Chronic disease is straining the aged care sector at both local and aggregate levels.
At a singular facility standpoint and the sector at large, the demands of chronic disease are increasingly challenging us all.
An important element to address within this trend is that of sustainability.
As the ABS has made evident, Australia is facing intensified pressure on its aged care sector as demographics show a sizable advancing demographic.
In order to facilitate the best conditions for the sector to flourish, acute and honest examinations are necessary.
For the aged care sector to operate at its best, its most sustainable and highest quality, an awareness of its challenges is needed.
Chronic disease is one factor putting a strain on the processes and demands of the aged care sector and open dialogue is needed.
Two Steps Behind
As residents are entering facilities, medical teams are seeing an escalation in the amount of problems more so than ever before.
Experts and teams across the sector are attempting to catch up to the needs that are being presented upon initial placement.
Arguably what the sector is seeing is that people are entering aged care facilities at points of crisis.
Being at a point of crisis means that people’s medical, physical and emotional needs are intensely prominent, commencing immediately taking up residence and calling upon wider teams of medical personnel.
It must be stated that the royal commission into the aged care will likely discover many circumstances of grievous neglect and abuse within the sector, which wholeheartedly must be condemned.
There is no doubt that there are elements within the aged care sector which must swiftly and thoroughly be addressed.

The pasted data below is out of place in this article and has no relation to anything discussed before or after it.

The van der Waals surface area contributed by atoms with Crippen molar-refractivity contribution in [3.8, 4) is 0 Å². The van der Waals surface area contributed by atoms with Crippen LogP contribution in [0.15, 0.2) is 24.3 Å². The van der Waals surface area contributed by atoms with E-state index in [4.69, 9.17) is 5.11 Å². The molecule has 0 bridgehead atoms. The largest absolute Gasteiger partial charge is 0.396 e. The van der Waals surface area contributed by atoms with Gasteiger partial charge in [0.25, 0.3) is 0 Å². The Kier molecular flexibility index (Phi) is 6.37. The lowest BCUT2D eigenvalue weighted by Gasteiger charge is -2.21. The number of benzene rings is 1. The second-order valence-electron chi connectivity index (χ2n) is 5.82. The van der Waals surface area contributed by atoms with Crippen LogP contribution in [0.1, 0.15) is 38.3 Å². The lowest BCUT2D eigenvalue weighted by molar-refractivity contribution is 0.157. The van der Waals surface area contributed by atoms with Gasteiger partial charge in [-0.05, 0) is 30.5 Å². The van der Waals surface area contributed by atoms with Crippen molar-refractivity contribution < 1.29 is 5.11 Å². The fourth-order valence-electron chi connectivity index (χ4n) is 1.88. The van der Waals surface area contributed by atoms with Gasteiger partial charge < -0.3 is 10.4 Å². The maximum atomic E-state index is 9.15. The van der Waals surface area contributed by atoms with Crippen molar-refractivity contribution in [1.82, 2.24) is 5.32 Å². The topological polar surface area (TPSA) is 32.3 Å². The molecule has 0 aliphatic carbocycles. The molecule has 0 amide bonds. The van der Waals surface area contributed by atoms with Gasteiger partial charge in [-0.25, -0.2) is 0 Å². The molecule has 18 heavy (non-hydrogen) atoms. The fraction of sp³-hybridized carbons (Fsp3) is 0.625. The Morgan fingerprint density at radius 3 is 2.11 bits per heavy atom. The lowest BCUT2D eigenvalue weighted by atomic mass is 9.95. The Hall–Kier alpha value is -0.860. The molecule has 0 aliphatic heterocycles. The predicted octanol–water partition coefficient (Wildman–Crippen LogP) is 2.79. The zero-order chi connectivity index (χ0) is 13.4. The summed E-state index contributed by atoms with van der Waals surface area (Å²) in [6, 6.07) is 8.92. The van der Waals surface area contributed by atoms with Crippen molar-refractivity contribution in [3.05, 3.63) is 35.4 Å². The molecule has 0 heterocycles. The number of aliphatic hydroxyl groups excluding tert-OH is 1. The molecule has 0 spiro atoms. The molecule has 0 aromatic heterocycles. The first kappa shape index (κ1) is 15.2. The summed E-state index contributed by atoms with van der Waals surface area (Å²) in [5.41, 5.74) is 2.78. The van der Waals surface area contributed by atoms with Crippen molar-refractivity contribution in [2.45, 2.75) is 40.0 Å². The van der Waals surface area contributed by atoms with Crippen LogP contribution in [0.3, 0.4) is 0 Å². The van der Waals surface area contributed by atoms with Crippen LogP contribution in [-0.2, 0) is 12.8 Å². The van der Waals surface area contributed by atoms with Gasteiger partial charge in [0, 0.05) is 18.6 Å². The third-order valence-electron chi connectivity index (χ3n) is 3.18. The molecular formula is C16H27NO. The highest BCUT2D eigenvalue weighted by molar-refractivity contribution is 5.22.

In this vein, in the attempt to facilitate our aged care sector to be at its optimal an examination of trends and difficulties that it is facing must be investigated.
Many critics of the sector state that the ‘aged care sector is broken’, when in reality there is a far more nuanced collection of factors at work.
The reality is arguably that processes, systems, society and medical networks are not getting to the root cause of the problems affecting the elderly.
It is these untreated effects, that have advanced heavily in people before they enter the aged care sector, that are putting so much strain on it.
Nutrition Is Vital
Increasingly we are finding that nutrition across our lives plays a huge role in the health and wellbeing of a person.
The cumulative effect of our nutritional and physical habits have been found to be almost paramount in a person’s health.
Grievously, as statistical data is released, it seems that people are not receiving and understanding this vital information throughout their lives.
Dietary habits are seen to be laid as early as the toddler years, meaning nutritional information is vital for parents seeking the health of their children and themselves as well.
Natural and sustained health arguably comes from a myriad of sources concurrently at play, from a balanced diet, to regular exercise and good sleep.
While people are able to receive help to manage high cholesterol through the prescribing of medication, arguably deeper change will be found through nutritional and exercise intervention.
Studies have shown that a combination of diet and exercise modifications can decrease the development of many diseases.
Yet arguably many who are in need of implementing change rarely have the support and accountability they need to maintain these modifications.
Difficulties Later On
The consequences of the diets and exercise amounts of many mean that when one reaches the senior years, 85 and over, many can be taking as many as 8-9 medications, attempting to manage the effects of 5-6 chronic diseases.
Yet every medication, while mitigating the effects of one illness, will inevitably influence and disrupt a person’s nutritional state, for as long as it is taken, sometimes up to 30 years.
The effects of a disease and the side effects of medications are sizable in the health and overall functioning of a human.
Unfortunately, it is uncommon for people, when at junctions in their lives where chronic disease may be starting, to use them as an opportunity to see a nutritionist or other practitioner and make significant modifications in their diet and activity schedules.
The complicated problems that many are seeing in aged care were started 50-60 years earlier.
It is through seeing health through the whole spectrum of age that sustainable change can be made.
Through meeting the needs of all at the earliest possible stage the future may be laid for all of us as we grow older.
Australian Aged Care Guild